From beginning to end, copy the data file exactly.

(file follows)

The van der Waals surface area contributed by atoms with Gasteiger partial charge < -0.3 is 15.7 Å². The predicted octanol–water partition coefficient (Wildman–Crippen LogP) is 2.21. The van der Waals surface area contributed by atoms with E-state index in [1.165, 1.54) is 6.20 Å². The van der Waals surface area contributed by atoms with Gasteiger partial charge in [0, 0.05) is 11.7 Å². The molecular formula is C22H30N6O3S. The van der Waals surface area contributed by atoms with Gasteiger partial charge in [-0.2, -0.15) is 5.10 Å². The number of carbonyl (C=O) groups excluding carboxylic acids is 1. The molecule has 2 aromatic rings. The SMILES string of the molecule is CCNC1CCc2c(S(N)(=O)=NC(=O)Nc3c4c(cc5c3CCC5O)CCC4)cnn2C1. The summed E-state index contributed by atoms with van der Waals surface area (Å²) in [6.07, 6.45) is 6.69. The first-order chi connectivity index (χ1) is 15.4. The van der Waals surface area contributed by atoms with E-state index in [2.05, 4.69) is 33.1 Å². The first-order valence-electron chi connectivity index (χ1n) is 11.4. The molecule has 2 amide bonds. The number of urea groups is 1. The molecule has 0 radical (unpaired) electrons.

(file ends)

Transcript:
The van der Waals surface area contributed by atoms with Gasteiger partial charge < -0.3 is 15.7 Å². The predicted octanol–water partition coefficient (Wildman–Crippen LogP) is 2.21. The van der Waals surface area contributed by atoms with E-state index in [1.165, 1.54) is 6.20 Å². The van der Waals surface area contributed by atoms with Gasteiger partial charge in [0, 0.05) is 11.7 Å². The molecular formula is C22H30N6O3S. The van der Waals surface area contributed by atoms with Gasteiger partial charge in [-0.2, -0.15) is 5.10 Å². The number of carbonyl (C=O) groups excluding carboxylic acids is 1. The molecule has 2 aromatic rings. The SMILES string of the molecule is CCNC1CCc2c(S(N)(=O)=NC(=O)Nc3c4c(cc5c3CCC5O)CCC4)cnn2C1. The summed E-state index contributed by atoms with van der Waals surface area (Å²) in [6.07, 6.45) is 6.69. The first-order chi connectivity index (χ1) is 15.4. The van der Waals surface area contributed by atoms with E-state index in [2.05, 4.69) is 33.1 Å². The first-order valence-electron chi connectivity index (χ1n) is 11.4. The molecule has 2 amide bonds. The number of urea groups is 1. The molecule has 0 radical (unpaired) electrons.